difference between low level language and High level Language

Answer1

   High level programming languages are more structured, are closer to spoken language and are more intuitive than low level languages. Higher level languages are also easier to read and can typically sometimes work on many different computer operating systems. Some examples of higher level languages are Java, Visual Basic, COBOL, BASIC, C++, and Pascal to name only a few. Lower level languages are typically assembly languages that are machine specific.

Computers run instructions at the binary level, interpreting zeros and ones as instructions. Rather than writing programming code at this level, we've developed languages that compile into the zeros and ones that computers understand. As these languages become more robust, they get further and further way from zeros and ones, becoming higher level languages.

Today's object oriented computer languages allow developers to mimic the real world with objects in code.

To use an analogy, high level programming languages are to spoken languages as low level languages are to Morse code. Morse code is not limited in what it can communicate, but it's not as intuitive or easy to use as spoken language.

Yes and Also... High Level Programming falls in the Area of OOP/Object Oriented Programming. They were design to get much out of Programming, more complexity, flexibility, in a presentation, in Simplicity.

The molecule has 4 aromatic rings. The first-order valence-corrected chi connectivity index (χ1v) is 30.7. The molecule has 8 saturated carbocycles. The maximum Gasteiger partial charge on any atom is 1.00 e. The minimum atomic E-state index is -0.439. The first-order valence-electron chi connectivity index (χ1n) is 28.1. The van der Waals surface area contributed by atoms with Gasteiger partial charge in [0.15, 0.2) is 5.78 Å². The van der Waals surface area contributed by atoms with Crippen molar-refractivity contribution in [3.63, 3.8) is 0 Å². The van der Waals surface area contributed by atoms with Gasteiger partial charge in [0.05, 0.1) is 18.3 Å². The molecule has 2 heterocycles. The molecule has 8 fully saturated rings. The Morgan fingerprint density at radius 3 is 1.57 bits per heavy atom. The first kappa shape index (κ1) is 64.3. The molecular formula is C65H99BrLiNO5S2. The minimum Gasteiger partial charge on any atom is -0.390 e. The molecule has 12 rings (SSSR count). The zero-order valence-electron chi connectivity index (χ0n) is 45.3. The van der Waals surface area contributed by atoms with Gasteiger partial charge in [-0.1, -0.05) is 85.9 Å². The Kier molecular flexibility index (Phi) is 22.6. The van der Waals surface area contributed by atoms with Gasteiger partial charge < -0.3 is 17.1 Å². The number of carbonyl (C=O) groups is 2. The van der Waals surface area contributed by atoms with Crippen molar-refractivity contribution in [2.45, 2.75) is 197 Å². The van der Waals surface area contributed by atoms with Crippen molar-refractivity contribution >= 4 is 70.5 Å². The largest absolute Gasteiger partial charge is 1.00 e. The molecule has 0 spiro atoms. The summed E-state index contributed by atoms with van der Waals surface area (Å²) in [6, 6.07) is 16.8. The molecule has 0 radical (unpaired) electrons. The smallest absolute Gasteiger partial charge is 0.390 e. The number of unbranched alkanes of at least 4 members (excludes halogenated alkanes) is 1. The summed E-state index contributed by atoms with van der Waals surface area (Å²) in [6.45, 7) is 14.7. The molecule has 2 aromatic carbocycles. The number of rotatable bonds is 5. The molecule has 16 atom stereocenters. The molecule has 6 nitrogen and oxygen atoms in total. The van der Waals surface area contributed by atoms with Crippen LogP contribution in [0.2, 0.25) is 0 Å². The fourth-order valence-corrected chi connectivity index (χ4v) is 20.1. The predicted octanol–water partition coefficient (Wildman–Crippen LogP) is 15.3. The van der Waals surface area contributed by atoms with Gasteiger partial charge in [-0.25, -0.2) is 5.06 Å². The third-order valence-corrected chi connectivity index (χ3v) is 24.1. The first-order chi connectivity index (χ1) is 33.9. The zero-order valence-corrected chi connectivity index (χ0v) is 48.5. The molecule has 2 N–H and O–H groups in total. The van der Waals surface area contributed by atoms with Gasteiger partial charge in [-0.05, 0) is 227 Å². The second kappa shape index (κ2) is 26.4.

There was a time where all Programming was done in Machine Lanuages, which I can imagine... Gave Programmers a big Headache. Then b, was created then C, Then after awhile C++ Was created which was an adon to C, Making it High Level OOP.

All though not all High level Programming is OOP. OOP Has to have .

Polymorphism.

Encapsulation

etc etc....

Well Not all High Level Programming is OOP. PHP, PERL, RUBY, Which fall in the lines of ''Interpert'' languages, and differ from OOP. Anyway Low Levels actuially refer to The actual Memory, how the CPU Reads, and executes Data. High Levels Are powerful languages, but are presented in ''Human readable Codes'' Defining Variable Names, etc etc.



Answered by: Divya Sargunarangan     On: 12-Aug-2011


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Fri, 08/12/2011 - 20:31

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